Healthy Food Policy as Panacea to Hypertension Epidemic

By Bukola Olukemi Odele

Every time you eat or drink, you are either feeding disease or fighting it” Heather Morgan.

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Dietary patterns have a direct relationship with health outcomes hence the importance of healthy eating combined with an active lifestyle cannot be undermined. The desire to consume only healthy diets must be aided by an enabling food environment that includes, but is not limited to government policies, regulations of food products, and public awareness on the dangers of consuming highly salted foods and other unhealthy diets, among others.

 According to the Non- Communicable Diseases Alliance, non-communicable diseases (NCDs) such as cardiovascular disease are the primary cause of death and disability worldwide. Hypertension alone accounts for 11 percent of deaths from cardiovascular diseases in Nigeria. Another study by Harvard Medical School confirmed that these diseases can be prevented by taking appropriate actions to modify risk factors such as unhealthy diets and sedentary lifestyles.

 Furthermore, the study revealed that simply reducing sodium/salt intake by limiting consumption of canned, convenience, and processed foods and replacing them with healthy diets produced a significant reduction in blood pressure.

 The World Health Organization (WHO) had also recommended that a healthy diet should be rich in fiber, fruits, vegetables, beans, lentils, nuts, and whole grains. Habitually eating from farm to plate offers a complete package of health benefits, and the potential to significantly reduce the risk of non-communicable diseases (NCDs) such as hypertension, heart disease, type II diabetes, obesity and some cancers, unlike processed foods that are stripped of vital nutrients and therapeutic benefits.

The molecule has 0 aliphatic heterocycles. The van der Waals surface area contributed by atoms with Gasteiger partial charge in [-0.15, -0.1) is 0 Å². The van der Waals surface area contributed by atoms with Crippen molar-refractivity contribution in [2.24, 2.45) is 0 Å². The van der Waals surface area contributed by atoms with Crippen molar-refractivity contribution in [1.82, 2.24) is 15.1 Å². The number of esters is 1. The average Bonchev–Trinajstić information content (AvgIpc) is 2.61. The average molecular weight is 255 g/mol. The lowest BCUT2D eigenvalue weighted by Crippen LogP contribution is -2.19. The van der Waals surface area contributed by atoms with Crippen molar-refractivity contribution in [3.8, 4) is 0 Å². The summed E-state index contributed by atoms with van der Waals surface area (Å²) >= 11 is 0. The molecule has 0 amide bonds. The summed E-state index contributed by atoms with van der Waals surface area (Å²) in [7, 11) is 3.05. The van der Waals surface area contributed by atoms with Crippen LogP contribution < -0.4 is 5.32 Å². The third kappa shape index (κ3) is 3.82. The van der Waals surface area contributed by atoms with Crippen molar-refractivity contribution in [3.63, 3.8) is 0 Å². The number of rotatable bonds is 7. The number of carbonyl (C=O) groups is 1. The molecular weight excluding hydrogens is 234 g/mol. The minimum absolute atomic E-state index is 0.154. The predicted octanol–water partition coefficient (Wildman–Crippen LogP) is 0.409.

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 On the other hand, unhealthy diets comprise mostly foods that are heavily processed and typically high in salt, sodium, sugar, and saturated fats. Sometimes additives like food coloring, sweeteners, preservatives, and other artificial substances are added to these foods during processing to improve taste, appearance, texture, and shelf life; thereby making them unhealthy for human consumption.  Examples of processed foods include bread, noodles, biscuits, processed meat products like suya, cereals, canned food, high-sodium seasonings, and salad dressings to mention a few.

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 The Nigerian food environment is seriously challenged due to inadequate government policies, climate change, insecurity, insufficient funding, and poor support from the government to facilitate smallholder farmers’ access to productive assets and resources to boost production, amongst others.

 Industries, on the other hand, seize the opportunity to flood the markets with cheap, easy-to-use, and ready-to-consume food products with longer shelf life, low nutrition, and health benefits. Due to loopholes in existing food policies and regulations, these industries adopt intense marketing strategies to promote these products as ‘healthy, quick and easy’ alternatives; others design their products with cartoons to target vulnerable groups like children with misleading information thereby increasing demand for highly salted, sugary, or fatty foods. Some of these adverts go to the extent of influencing consumer behaviors by portraying the consumption of ultra-processed foods as socially acceptable, and classy.